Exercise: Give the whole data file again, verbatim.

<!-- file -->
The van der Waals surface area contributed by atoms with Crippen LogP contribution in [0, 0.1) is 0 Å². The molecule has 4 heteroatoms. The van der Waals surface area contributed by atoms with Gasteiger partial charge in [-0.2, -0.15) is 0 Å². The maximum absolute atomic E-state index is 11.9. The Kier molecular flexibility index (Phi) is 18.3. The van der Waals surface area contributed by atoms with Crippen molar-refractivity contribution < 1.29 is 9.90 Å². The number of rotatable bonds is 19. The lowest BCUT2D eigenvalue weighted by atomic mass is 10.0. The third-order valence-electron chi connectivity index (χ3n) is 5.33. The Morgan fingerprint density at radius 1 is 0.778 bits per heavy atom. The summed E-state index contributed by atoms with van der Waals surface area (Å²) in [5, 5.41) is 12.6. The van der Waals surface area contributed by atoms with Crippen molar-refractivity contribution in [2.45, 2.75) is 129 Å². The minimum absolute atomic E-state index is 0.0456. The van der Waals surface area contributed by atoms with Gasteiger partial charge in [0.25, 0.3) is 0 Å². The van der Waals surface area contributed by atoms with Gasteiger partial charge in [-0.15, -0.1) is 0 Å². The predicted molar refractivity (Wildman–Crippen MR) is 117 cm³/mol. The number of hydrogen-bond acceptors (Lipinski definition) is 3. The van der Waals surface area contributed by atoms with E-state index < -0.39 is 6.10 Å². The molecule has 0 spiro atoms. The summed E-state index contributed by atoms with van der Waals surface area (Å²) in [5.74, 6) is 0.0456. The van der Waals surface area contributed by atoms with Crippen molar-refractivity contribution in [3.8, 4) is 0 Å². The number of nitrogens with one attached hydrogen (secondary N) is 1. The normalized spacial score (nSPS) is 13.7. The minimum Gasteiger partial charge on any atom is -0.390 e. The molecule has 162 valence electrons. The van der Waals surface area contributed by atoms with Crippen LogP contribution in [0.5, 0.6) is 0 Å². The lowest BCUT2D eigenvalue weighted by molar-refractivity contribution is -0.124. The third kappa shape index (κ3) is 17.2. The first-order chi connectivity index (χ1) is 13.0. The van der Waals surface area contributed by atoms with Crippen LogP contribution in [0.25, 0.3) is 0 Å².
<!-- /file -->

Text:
The van der Waals surface area contributed by atoms with Crippen LogP contribution in [0, 0.1) is 0 Å². The molecule has 4 heteroatoms. The van der Waals surface area contributed by atoms with Gasteiger partial charge in [-0.2, -0.15) is 0 Å². The maximum absolute atomic E-state index is 11.9. The Kier molecular flexibility index (Phi) is 18.3. The van der Waals surface area contributed by atoms with Crippen molar-refractivity contribution < 1.29 is 9.90 Å². The number of rotatable bonds is 19. The lowest BCUT2D eigenvalue weighted by atomic mass is 10.0. The third-order valence-electron chi connectivity index (χ3n) is 5.33. The Morgan fingerprint density at radius 1 is 0.778 bits per heavy atom. The summed E-state index contributed by atoms with van der Waals surface area (Å²) in [5, 5.41) is 12.6. The van der Waals surface area contributed by atoms with Crippen molar-refractivity contribution in [2.45, 2.75) is 129 Å². The minimum absolute atomic E-state index is 0.0456. The van der Waals surface area contributed by atoms with Gasteiger partial charge in [0.25, 0.3) is 0 Å². The van der Waals surface area contributed by atoms with Gasteiger partial charge in [-0.15, -0.1) is 0 Å². The predicted molar refractivity (Wildman–Crippen MR) is 117 cm³/mol. The number of hydrogen-bond acceptors (Lipinski definition) is 3. The van der Waals surface area contributed by atoms with E-state index < -0.39 is 6.10 Å². The molecule has 0 spiro atoms. The summed E-state index contributed by atoms with van der Waals surface area (Å²) in [5.74, 6) is 0.0456. The van der Waals surface area contributed by atoms with Crippen molar-refractivity contribution in [3.8, 4) is 0 Å². The number of nitrogens with one attached hydrogen (secondary N) is 1. The normalized spacial score (nSPS) is 13.7. The minimum Gasteiger partial charge on any atom is -0.390 e. The molecule has 162 valence electrons. The van der Waals surface area contributed by atoms with Crippen LogP contribution in [0.5, 0.6) is 0 Å². The lowest BCUT2D eigenvalue weighted by molar-refractivity contribution is -0.124. The third kappa shape index (κ3) is 17.2. The first-order chi connectivity index (χ1) is 13.0. The van der Waals surface area contributed by atoms with Crippen LogP contribution in [0.25, 0.3) is 0 Å².